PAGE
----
In the 15th century, farm workers from the French region of Bearn (southern France) used to wear a type of beret that became very popular among the French Pyrenees population. Then, it jumped to the Basque region of Guipúzcua by way of the French/Spanish Bidasoa River. Since then, la boina became the Basque headwear symbol par excellence.
In October 1830, the (soon-to-be) only Spanish female monarch in modern times, Isabella II, was born. Her father, King Fernando VII, aware that his crown “prince” was not going to be male, canceled the Salic Law of 1713 that excluded females from inheriting a throne, months before his daughter was born. But not everyone agreed with his decision. King Fernando VII’s brother, Carlos María Isidro, later Carlos V, successor to the throne of Spain up till then, denied his brother resolution and kept his heir rights. His reaction culminated in the last major European civil war in which opponents fought to establish their right to a throne; the Carlist Wars.
Carlists (defenders of Carlos V) and Cristinos (defenders of Isabella II, called “Cristinos” in reference to Isabella’s mother’s name Maria Cristina) divided Spain. The Basque Country backed Carlos V. The United Kingdom, Portugal, and France helped the Cristinos.
During the Second Carlist War (1846 -1849) French txapelgorris, or “red hats”, entered the Basque Country to aid Cristinos in the area. Cristinos started wearing red berets; however, the red berets became a carlist symbol when Zumalacárregui, Basque Carlist general and one of his most important figures, was seen and portrayed with this type of beret.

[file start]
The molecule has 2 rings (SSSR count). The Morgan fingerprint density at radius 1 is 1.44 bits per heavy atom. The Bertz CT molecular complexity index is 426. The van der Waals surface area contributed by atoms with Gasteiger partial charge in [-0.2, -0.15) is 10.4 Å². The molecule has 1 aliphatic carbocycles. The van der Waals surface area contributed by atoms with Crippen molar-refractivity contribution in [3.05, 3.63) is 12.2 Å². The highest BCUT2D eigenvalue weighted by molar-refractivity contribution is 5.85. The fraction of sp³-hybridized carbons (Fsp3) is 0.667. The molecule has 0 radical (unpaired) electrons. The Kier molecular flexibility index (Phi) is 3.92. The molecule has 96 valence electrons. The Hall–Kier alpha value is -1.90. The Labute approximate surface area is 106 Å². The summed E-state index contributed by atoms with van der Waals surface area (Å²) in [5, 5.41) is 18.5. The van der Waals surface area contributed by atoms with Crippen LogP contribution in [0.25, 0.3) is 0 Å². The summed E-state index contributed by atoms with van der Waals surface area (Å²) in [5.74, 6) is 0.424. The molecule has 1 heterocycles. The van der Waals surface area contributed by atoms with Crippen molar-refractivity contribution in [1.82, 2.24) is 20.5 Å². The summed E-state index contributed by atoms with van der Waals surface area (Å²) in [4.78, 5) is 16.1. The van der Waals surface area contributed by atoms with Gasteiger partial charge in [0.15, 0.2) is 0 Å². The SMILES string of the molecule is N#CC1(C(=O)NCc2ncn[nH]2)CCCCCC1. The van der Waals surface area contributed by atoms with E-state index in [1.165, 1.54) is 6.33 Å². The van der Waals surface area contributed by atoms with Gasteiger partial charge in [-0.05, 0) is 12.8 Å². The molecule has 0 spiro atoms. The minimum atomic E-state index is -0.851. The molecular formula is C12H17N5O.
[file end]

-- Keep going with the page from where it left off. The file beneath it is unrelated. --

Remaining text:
In the Oscar-winning Spanish movie Belle Epoque (Fernando Trueba, 1992), the Carlist uniform is worn by one of the main characters during a carnival scene, where we can see locals wearing black berets too; it was a peasant symbol. But to add more confusion, we also see it as an emblem of the extreme right when worn in the Carlist manner.
The beret is a distinctive item in military clothing, particularly associated with elite units in nations such as Denmark, Angola, or United States. Therefore, another path crosses our history.
The petasos, a floppy sun hat made out of felt (leather and straw were common materials, too) was a ancient Grecian headwear generally used among travellers and peasants, worn by Hermes the messenger god. This headpiece seems to be the direct origin of our beret, although historians keep referring to the pileos, a conical hat used by sailors and the military, as the one. Ancient Romans adopted the pileos, historians say, and changed its name to beretino, thus beret (although here, once again, my skepticism is aroused: I haven’t found enough evidence that such a name was really coined).
It’s interesting to find a clothing item that represents such antagonistic cultures: the war and the arts. Either artists or the military wear the beret, and both give it their own (and often opposite) connotations. And we understand those connotations too. Jazz trumpet player Dizzy Gillespie wore it often, and so did Marxist revolutionary Che Guevara, the Beat generation, French Infantry Commandant Soutiras, mega star Pablo Picasso, existentialist Simone de Beauvoir, and American writer Ernest Hemingway—and many peasants all around the world.